What preoccupies us, then, is not God as a fact of nature, but as a fabrication useful for a God-fearing society. God himself becomes not a power but an image.
Revolution is a wasteful, destructive, and inhuman engine of political change. It must be allowed to happen if there is nothing better, but the great challenge to human ingenuity is to find alternative paths to economic and political reconstruction, which can bring basic changes without the massive use of violence. The societies of the- Third World can ill afford the economic and human costs of prolonged civil war. But virtually all of the thinking to date about revolutionizing underdeveloped societies through technology rather than through violence has been designed to serve the political interests of the donor country. The avoidance of revolution has been an end in itself, and very little commitment has been made to the achievement of radical political change through nonviolent means in societies needing revolution. A great nation has an inherent problem, and possibly an insoluble one, in devising a strategy for helping another society to remake its political life without injecting its own interests and values and without coming to dominate the weak.
I asked him on whom or what he had based his oratorical style. Churchill replied, It was an American statesman who inspired me and taught me how to use every note of the human voice like an organ. Winston then to my amazement started to quote long excerpts from Bourke Cockran's speeches of 60 years before. He was my model, Churchill said. I learned from him how to hold thousands in thrall.
I feel my belief in sacrifice and struggle getting stronger. I despise the kind of existence that clings to the miserly trifles of comfort and self-interest. I think that a man should not live beyond the age when he begins to deteriorate, when the flame that lighted the brightest moment of his life has weakened.
May I repeat what I told you here: treat nature by means of the cylinder, the sphere, the cone, everything brought into proper perspective so that each side of an object or a plane is directed towards a central point. Lines parallel to the horizon give breadth... lines perpendicular to this horizon give depth. But nature for us men is more depth than surface, whence the need to introduce into our light vibrations, represented by the reds and yellows, a sufficient amount of blueness to give the feel of air.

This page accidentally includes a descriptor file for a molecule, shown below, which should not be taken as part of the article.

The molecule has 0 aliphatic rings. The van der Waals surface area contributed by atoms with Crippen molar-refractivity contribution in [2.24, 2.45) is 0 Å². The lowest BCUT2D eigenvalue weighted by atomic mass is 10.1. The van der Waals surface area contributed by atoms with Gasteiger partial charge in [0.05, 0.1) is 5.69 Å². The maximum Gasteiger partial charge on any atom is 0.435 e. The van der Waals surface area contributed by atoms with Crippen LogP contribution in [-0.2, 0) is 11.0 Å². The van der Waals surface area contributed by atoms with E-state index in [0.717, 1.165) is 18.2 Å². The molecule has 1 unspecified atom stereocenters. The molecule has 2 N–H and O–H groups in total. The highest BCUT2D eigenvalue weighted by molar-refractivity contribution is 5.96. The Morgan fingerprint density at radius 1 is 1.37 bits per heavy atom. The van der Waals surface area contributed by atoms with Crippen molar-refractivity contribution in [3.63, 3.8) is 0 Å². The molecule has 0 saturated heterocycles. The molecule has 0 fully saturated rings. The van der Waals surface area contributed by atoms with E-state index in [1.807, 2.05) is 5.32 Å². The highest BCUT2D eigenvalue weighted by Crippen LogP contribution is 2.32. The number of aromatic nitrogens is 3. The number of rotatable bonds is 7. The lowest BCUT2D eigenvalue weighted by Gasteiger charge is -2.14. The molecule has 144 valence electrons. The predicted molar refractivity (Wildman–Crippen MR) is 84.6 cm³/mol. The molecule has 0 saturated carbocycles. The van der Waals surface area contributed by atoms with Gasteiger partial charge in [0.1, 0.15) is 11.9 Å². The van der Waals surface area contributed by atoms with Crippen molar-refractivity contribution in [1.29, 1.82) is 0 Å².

People are all exactly alike. There's no such thing as a race and barely such a thing as an ethnic group. If we were dogs, we'd be the same breed. George Bush and an Australian Aborigine have fewer differences than a Lhasa apso and a toy fox terrier. A Japanese raised in Riyadh would be an Arab. A Zulu raised in New Rochelle would be an orthodontist. People are all the same, though their circumstances differ terribly.
The aim of art, the aim of a life can only be to increase the sum of freedom and responsibility to be found in every man and in the world. It cannot, under any circumstances, be to reduce or suppress that freedom, even temporarily. No great work has ever been based on hatred and contempt. On the contrary, there is not a single true work of art that has not in the end added to the inner freedom of each person who has known and loved it.
'Every man has his price. This is not true. But for every man there exists a bait which he cannot resist swallowing. To win over certain people to something, it is only necessary to give it a gloss of love of humanity, nobility, gentleness, self-sacrifice - and there is nothing you cannot get them to swallow. To their souls, these are the icing, the tidbit; other kinds of souls have others.